Texas State kicker Justin Garelick has made all 20 of his point-after attempts this season. Texas State sports information photo.
As the word today goes, Texas State’s 49-24 football loss at Southeastern Louisiana last Saturday is “unspinnable.”
Even the good news turned mysterious in that loss, during which the Bobcats, in need of an occasional defensive stop, gave up 493 total yards, 368 of them and five touchdowns through the air. Two Texas State running backs averaging more than 84 yards each combined for 101 yards. The freshman quarterback, charged for the first time with taking his team over the hill, struggled in that first public learning experience.
Then, Texas State head coach Brad Wright popped in the tape and was surprised by what he saw. He said it wasn’t a lack of effort.
“There wasn’t a lack of getting after it,” Wright said. “You expect to see, you know … But the effort was there.”
So, if the effort was there, how could the execution have gone so awry? Was a 1-3 Southeastern Louisiana team going into the game that good? How will the Bobcats respond to this new, must-win stage of the season as they attempt to navigate an extremely unpredictable Southland Conference?
The answers to these and other questions will at least be teased Saturday night at Bobcat Stadium (6 p.m.), when a new-look Nicholls State operation will come looking for a big score with its spread-out passing offense.
In the last three full seasons, only one Southland Conference team, McNeese State, has finished in the top half of the league every year. No team has finished in the bottom half every year. Three different teams have won the league and two more have finished in the top two.
The Bobcats, who have finished in the top three in each of the last two years, aren’t immune from instability at the top of the league. And that’s what they face if they can’t keep the lid on a Nicholls State offense that is fighting through its transition from the option. A loss would make the Bobcats 0-2 in the league with games still to come against Central Arkansas, McNeese State and Stephen F. Austin (SFA), all of which are in the national rankings.
Nicholls State now is under the guidance of Charlie Stubbs, a 31-year coach who has worked all over the map of college football. He broke in on the staff of Brigham Young’s 1984 national championship team and won plaudits such as Southeastern Conference Offensive Coordinator of the Year at Alabama in 1999. In 2008, Stubbs dipped down to Division II to become head coach at Central Missouri, where the Mules led their conference in passing both years he was there.
But the Colonels have begun this season at 1-4, and they are a long way from leading the Southland Conference in passing. In fact, they are last, all games considered, completing only 45.2 percent of their throws and reaching just 125.2 yards per game. Opening the league season at home last week against Sam Houston State, the Colonels threw for 68 yards in a 26-7 loss.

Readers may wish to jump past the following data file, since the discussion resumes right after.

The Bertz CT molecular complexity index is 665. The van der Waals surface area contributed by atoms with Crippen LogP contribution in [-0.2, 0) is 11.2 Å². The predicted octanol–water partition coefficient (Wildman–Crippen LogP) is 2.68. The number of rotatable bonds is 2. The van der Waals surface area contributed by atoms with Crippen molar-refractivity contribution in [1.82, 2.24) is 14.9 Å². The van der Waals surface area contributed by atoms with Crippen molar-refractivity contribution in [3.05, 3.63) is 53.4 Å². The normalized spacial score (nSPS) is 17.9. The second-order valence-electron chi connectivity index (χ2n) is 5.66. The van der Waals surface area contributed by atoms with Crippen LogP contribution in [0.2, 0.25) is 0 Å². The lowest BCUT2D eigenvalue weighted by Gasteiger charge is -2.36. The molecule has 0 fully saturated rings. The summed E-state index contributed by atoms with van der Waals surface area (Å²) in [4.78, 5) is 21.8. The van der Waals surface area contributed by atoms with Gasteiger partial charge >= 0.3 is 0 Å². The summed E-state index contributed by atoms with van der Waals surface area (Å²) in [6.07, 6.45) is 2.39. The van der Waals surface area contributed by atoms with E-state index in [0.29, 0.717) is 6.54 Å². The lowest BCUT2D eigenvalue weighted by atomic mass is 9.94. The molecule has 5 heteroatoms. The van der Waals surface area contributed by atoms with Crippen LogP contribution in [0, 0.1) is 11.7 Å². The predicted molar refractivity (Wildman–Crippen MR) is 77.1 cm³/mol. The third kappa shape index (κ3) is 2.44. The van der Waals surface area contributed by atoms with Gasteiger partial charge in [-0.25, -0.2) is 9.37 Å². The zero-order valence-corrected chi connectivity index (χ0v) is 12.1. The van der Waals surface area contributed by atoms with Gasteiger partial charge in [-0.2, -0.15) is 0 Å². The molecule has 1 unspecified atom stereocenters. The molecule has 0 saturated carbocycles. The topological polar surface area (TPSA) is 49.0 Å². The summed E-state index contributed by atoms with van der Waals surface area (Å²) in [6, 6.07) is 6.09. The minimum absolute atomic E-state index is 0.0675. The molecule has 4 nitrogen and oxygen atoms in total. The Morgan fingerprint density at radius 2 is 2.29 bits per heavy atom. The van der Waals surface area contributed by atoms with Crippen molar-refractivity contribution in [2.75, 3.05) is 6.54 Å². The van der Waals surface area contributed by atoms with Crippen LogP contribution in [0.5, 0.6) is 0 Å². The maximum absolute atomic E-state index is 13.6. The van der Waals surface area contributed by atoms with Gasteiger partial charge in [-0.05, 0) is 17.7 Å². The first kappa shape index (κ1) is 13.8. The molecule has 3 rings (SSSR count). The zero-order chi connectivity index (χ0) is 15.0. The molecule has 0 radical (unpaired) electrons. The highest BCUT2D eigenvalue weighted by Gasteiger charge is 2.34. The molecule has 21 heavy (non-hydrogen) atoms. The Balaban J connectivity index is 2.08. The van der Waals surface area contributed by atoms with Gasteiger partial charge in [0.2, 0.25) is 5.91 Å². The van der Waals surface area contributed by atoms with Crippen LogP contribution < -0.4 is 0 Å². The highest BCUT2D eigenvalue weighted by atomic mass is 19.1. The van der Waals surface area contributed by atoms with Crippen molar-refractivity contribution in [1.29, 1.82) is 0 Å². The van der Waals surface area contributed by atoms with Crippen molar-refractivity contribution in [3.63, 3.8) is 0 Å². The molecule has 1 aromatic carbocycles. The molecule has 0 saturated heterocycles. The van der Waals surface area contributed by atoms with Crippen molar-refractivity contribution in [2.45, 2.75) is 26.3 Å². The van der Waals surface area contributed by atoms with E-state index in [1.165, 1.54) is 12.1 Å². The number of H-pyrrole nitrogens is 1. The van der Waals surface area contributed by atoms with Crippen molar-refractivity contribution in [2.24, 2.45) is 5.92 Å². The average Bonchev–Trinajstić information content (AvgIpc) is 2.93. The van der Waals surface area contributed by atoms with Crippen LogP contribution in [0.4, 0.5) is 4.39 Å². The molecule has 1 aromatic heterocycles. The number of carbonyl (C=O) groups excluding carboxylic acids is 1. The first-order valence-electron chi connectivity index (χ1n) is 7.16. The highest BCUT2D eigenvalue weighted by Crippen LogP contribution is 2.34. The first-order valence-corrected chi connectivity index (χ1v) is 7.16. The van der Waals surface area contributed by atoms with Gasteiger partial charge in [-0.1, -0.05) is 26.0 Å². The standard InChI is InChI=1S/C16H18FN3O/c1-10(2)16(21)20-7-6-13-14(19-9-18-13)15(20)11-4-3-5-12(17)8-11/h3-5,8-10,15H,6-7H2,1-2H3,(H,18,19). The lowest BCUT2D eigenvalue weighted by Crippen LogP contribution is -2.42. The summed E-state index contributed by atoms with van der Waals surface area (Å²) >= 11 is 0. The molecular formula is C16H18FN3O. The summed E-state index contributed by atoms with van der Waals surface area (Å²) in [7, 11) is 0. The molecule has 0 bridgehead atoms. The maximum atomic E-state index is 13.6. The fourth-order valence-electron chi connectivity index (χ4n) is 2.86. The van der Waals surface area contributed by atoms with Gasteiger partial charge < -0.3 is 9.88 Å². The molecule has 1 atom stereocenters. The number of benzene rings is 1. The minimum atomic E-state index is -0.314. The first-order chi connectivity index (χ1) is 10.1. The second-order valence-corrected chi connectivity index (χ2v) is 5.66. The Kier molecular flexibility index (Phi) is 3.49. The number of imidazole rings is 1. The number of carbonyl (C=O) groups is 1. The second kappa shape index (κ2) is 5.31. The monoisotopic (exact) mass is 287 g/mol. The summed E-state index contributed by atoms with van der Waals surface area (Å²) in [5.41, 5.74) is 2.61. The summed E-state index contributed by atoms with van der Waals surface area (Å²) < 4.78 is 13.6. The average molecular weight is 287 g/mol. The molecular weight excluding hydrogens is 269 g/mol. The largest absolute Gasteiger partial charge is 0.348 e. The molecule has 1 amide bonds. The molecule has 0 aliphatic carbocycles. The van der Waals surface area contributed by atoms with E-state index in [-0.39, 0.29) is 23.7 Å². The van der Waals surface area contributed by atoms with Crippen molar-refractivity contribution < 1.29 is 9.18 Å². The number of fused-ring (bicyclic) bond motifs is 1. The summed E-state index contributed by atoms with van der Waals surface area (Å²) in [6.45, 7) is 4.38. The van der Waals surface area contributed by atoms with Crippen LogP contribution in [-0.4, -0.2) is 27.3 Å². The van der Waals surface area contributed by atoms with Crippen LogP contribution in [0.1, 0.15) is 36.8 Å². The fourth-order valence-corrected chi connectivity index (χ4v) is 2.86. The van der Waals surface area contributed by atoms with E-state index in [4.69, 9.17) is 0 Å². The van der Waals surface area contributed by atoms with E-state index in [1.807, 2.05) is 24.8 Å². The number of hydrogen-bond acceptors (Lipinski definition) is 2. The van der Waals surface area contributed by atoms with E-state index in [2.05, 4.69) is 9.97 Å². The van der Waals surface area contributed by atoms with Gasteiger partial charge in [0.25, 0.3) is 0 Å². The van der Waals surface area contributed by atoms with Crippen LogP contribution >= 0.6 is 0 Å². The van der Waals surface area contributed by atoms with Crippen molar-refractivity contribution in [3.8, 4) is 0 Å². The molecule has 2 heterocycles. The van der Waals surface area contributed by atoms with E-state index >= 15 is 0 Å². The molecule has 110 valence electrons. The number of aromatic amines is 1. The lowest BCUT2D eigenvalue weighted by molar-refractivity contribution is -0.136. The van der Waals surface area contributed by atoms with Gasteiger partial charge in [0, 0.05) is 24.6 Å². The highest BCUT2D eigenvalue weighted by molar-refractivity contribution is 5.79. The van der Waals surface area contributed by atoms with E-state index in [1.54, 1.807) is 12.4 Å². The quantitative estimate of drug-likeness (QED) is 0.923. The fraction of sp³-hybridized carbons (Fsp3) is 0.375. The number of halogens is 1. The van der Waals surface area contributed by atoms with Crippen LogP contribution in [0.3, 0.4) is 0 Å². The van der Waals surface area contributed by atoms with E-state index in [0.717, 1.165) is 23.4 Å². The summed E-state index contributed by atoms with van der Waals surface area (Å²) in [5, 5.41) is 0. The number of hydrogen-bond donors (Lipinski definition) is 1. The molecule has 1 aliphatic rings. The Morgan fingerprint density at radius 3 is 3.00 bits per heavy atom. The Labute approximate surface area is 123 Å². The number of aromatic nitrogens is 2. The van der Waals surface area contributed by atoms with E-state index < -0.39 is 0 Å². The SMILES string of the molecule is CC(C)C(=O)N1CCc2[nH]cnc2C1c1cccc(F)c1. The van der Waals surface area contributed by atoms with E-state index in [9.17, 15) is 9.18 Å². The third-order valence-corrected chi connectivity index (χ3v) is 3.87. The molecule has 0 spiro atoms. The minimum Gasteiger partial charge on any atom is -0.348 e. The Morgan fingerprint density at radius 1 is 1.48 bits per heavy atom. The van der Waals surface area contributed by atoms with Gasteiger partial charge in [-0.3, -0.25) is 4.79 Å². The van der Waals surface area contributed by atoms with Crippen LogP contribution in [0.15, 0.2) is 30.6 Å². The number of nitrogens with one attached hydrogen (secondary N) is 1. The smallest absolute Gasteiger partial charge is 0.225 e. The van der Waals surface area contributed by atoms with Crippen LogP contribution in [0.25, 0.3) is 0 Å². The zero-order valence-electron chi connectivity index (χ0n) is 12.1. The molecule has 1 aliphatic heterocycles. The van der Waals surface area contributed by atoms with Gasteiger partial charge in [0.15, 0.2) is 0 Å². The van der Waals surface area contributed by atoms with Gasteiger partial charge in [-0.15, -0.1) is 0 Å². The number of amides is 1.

The competence of the players apparently still lies in running the ball at Nicholls, which is fourth in the league with 140.6 rushing yards per game. Except that they rushed for only 29 yards against Sam Houston State.
Nicholls State’s defense has allowed a juicy 415.2 yards per game, including 170.6 on the ground. The Colonels have scored on only 50 percent of their trips to the red zone (six of 12), while their opponents have scored on 92 percent of red zone opportunities (23 of 25).
Nicholls is 1-4 overall and 0-1 in the conference, lasting past halftime only twice in five games. In short, Nicholls appears to not be very good. But you would say the same thing about the Bobcats (3-2, 0-1) based on their work at Southeastern Louisiana.
The loss dropped Texas State completely out of The Sports Network’s media poll and lowered them from No. 15 to No. 22 in the Football Championship Subdivision (FCS) coaches’ poll.
Job One for the Bobcats will be the re-establishment of their running attack with Karrington Bush and Dexter Imade, if only to remove some of the pressure from their weaker points, such as the defense and the reliance on a freshman quarterback. So long as the Bobcats could run the ball and tackle during the three games before Southeastern Louisiana, they did not rely on quarterback Tyler Arndt to win games for them.
Trying to bring the Bobcats back from two touchdowns behind in at Southeastern Louisiana, Arndt completed only four of nine passes for 25 yards with an interception, he took four sacks and the Bobcats finished the game more than three touchdowns behind.
“It’s a life lesson for him,” Wright said. “You make mistakes and you learn from them.”
The game against Nicholls State might be a gauge of how well the team has learned lessons from last Saturday. But it’s much more than that. It’s a must-win situation. That’s not a mystery.Email | Print